When Thrive Market launched its online marketplace in 2014 selling non-GMO and organic certified products (and products with other trendy claims including Paleo, grain-free, and 'Big 8 allergen free'), the expectation was that its first wave of members would be Whole Foods shoppers looking to save money on health and natural household essentials. Instead, what the online retailer witnessed was a much broader reception of its business model.
"What actually happened was almost instantly, we were spread out across the lower 48 states almost equally and the socioeconomic range was all over the map," Jeremiah McElwee, senior vice president of merchandising and product development at Thrive Market, told FoodNavigator-USA at the Natural Products Expo West show earlier this month.
"We literally started fulfilling our mission right from the get-go and we have continued to see that trend play out."
As a socially-driven company, Thrive Market's mission is to democratize access to better-for-you grocery items to all Americans regardless of geography or income level. For every member who pays $60/year to shop on Thrive Market, one membership is donated to a lower income family, teacher, veteran, or first responder, McElwee explained.
"We have over half a million paid members that shop the site, we have tens of thousands donated memberships."
Thrive Market has completed large membership drives with organizations such as the Pine Ridge Native American Reservation (the second largest Native American reservation) and disaster relief initiatives all over the country, according to McElwee.
"We're a market that just does good."
Who is shopping on Thrive Market?
Thrive Market differentiates itself from other online retailers with its "hyper-curated" approach to products and detailed filtering options where users can filter by their specific dietary needs or environmental/social causes.
"On our site you can sort by 70 values, and they range by specialty diets (Paleo, keto, vegan etc) all the way down to wind-powered to solar-powered to women owned companies," McElwee said.
Thrive Market sees a "disproportionate amount" of specialty diet shoppers including food allergy sufferers.
"We get a lot of positive feedback from our audience because it makes it such a convenient shop."
Thrive Market brands vs private label
Thrive Market was built on its partnerships with brands that are "pushing the envelope," according to McElwee.
"We love our brands and frankly we feel like the innovation and pioneering comes from brands and entrepreneurs who are trying to solve problems. We love being first to market, we love launching new brands, we love partner brands that are doing innovative things," he said.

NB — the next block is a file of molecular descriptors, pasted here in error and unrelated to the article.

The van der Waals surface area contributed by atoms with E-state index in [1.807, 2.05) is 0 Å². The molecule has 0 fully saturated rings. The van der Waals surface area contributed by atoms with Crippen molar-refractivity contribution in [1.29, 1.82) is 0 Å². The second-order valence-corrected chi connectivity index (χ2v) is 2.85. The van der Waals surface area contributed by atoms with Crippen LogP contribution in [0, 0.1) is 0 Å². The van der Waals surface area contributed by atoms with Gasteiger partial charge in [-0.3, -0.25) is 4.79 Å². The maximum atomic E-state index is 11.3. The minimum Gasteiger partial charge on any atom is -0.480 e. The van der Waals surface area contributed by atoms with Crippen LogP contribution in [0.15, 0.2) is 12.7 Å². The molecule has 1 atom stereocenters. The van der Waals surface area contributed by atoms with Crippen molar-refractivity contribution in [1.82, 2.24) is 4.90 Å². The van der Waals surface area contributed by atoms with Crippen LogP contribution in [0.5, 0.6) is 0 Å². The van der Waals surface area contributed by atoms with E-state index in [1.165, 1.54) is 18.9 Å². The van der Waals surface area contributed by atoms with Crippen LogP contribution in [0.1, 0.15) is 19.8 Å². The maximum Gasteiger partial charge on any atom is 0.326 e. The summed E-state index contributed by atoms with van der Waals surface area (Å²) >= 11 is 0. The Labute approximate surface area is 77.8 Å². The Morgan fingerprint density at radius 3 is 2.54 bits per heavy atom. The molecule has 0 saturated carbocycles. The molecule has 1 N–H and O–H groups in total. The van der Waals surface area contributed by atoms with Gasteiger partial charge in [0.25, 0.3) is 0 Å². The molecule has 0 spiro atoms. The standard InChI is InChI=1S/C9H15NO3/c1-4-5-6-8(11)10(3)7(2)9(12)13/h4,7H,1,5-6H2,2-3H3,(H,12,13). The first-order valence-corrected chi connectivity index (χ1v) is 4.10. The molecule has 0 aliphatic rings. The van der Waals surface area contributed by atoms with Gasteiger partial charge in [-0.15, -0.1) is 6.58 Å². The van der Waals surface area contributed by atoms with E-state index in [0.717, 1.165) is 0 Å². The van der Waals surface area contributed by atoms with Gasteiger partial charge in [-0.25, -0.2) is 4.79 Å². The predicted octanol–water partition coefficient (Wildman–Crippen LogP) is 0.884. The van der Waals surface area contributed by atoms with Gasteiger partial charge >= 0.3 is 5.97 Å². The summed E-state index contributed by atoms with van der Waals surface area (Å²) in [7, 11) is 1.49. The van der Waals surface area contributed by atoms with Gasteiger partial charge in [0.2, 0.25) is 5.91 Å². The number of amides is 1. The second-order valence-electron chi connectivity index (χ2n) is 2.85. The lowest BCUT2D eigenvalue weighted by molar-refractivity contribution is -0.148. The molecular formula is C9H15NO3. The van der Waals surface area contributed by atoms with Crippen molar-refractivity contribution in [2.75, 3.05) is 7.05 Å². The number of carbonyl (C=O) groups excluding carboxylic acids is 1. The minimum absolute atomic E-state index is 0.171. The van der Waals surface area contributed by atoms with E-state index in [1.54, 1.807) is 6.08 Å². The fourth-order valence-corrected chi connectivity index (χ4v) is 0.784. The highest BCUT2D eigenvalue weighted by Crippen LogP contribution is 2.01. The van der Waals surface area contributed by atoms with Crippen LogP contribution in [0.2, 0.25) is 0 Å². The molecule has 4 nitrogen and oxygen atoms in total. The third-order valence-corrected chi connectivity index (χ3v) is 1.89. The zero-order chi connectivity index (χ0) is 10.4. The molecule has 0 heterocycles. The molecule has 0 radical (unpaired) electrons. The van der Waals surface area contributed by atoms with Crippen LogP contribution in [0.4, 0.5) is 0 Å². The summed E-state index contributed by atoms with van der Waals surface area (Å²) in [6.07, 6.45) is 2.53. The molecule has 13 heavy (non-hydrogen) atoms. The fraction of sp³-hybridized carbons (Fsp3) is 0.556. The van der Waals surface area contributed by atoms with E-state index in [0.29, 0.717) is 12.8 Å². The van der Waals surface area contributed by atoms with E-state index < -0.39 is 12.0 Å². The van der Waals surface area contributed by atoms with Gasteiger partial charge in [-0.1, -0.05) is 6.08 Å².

To be one of the brands to make the make the cut on Thrive Market, being USDA certified organic and non-GMO are the baseline criteria. Beyond that, there are a few other elements that tend to pique the interest of Thrive Market's merchandise team, according to McElwee.
"We love regenerative, we love certified biodynamic products, we love products that are pushing the envelope in terms of their supply chain credentials. Beyond that, the next hurdle to jump is additive free. We look for preservative-free, we look for no hydrogenated oils, no artificial colors... the cleanest of the clean in terms of products," he added.
While brands receive a spotlight on Thrive Market's site, the company's private label line of just over 500 products has become a core pillar of its business. Private label products now account for nearly 25% of sales, according to the company.
"I always like to say that the minute a category becomes commoditized and all you’re doing is competing on price, that’s when it’s the perfect candidate for private label," McElwee said. Expanding its private label set is a very traditional retail playbook activity, acknowledged McElwee, but for Thrive Market it serves an added purpose.
"In our model it becomes absolutely essential as we serve less fortunate, underserved communities that can’t afford to buy organic beans or organic tomatoes," he said.
According to McElwee, Thrive Market has seen a number of trends take off among members on the ingredients side including a growing interest in collagen (starting with beauty and supplement products) and ingredient of the moment CBD (cannabidiol).
McElwee shared that Thrive Market currently sells CBD supplements but will wait for the regulations "to shake out" before adding CBD food products to its site.
Two trends you can expect for Thrive Market to strongly pursue are expanding its frozen food business across categories (both with new brands and private label) and regenerative agriculture.
Thrive Market launched with frozen meat and seafood products last year.
"We’re dramatically expanding into frozen; it’s done incredibly well for us," noted McElwee.
"The other and more subtle thing that I’m really excited about is regenerative agriculture and the impact that we’re able to have within the supply community," he added.
"You’ll start seeing more communication for us and actual products you can purchase with the regenerative label on them soon."